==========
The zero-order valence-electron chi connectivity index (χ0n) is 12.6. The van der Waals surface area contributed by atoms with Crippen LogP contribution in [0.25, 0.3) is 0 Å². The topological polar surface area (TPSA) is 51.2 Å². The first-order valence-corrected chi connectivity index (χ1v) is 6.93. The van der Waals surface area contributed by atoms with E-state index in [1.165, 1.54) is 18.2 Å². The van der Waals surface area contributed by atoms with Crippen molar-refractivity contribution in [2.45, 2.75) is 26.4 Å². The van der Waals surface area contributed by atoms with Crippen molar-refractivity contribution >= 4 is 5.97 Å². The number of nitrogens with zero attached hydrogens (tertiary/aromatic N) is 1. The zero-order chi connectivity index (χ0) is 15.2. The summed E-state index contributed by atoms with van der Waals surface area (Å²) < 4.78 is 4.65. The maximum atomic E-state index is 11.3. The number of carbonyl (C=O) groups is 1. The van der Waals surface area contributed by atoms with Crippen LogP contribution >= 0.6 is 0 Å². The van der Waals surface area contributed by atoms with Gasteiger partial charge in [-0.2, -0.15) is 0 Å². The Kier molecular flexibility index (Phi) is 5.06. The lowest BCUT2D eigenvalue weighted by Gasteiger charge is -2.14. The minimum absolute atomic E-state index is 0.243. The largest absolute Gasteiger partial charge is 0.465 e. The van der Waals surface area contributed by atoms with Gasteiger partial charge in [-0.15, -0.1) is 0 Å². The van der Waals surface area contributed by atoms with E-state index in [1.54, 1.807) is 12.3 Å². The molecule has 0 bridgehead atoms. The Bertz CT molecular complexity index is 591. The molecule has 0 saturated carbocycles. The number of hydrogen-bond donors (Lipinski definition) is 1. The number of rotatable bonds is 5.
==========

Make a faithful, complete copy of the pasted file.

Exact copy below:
The zero-order valence-electron chi connectivity index (χ0n) is 12.6. The van der Waals surface area contributed by atoms with Crippen LogP contribution in [0.25, 0.3) is 0 Å². The topological polar surface area (TPSA) is 51.2 Å². The first-order valence-corrected chi connectivity index (χ1v) is 6.93. The van der Waals surface area contributed by atoms with E-state index in [1.165, 1.54) is 18.2 Å². The van der Waals surface area contributed by atoms with Crippen molar-refractivity contribution in [2.45, 2.75) is 26.4 Å². The van der Waals surface area contributed by atoms with Crippen molar-refractivity contribution >= 4 is 5.97 Å². The number of nitrogens with zero attached hydrogens (tertiary/aromatic N) is 1. The zero-order chi connectivity index (χ0) is 15.2. The summed E-state index contributed by atoms with van der Waals surface area (Å²) < 4.78 is 4.65. The maximum atomic E-state index is 11.3. The number of carbonyl (C=O) groups is 1. The van der Waals surface area contributed by atoms with Crippen LogP contribution >= 0.6 is 0 Å². The van der Waals surface area contributed by atoms with Gasteiger partial charge in [-0.2, -0.15) is 0 Å². The Kier molecular flexibility index (Phi) is 5.06. The lowest BCUT2D eigenvalue weighted by Gasteiger charge is -2.14. The minimum absolute atomic E-state index is 0.243. The largest absolute Gasteiger partial charge is 0.465 e. The van der Waals surface area contributed by atoms with Gasteiger partial charge in [-0.15, -0.1) is 0 Å². The van der Waals surface area contributed by atoms with E-state index in [1.54, 1.807) is 12.3 Å². The molecule has 0 bridgehead atoms. The Bertz CT molecular complexity index is 591. The molecule has 0 saturated carbocycles. The number of hydrogen-bond donors (Lipinski definition) is 1. The number of rotatable bonds is 5.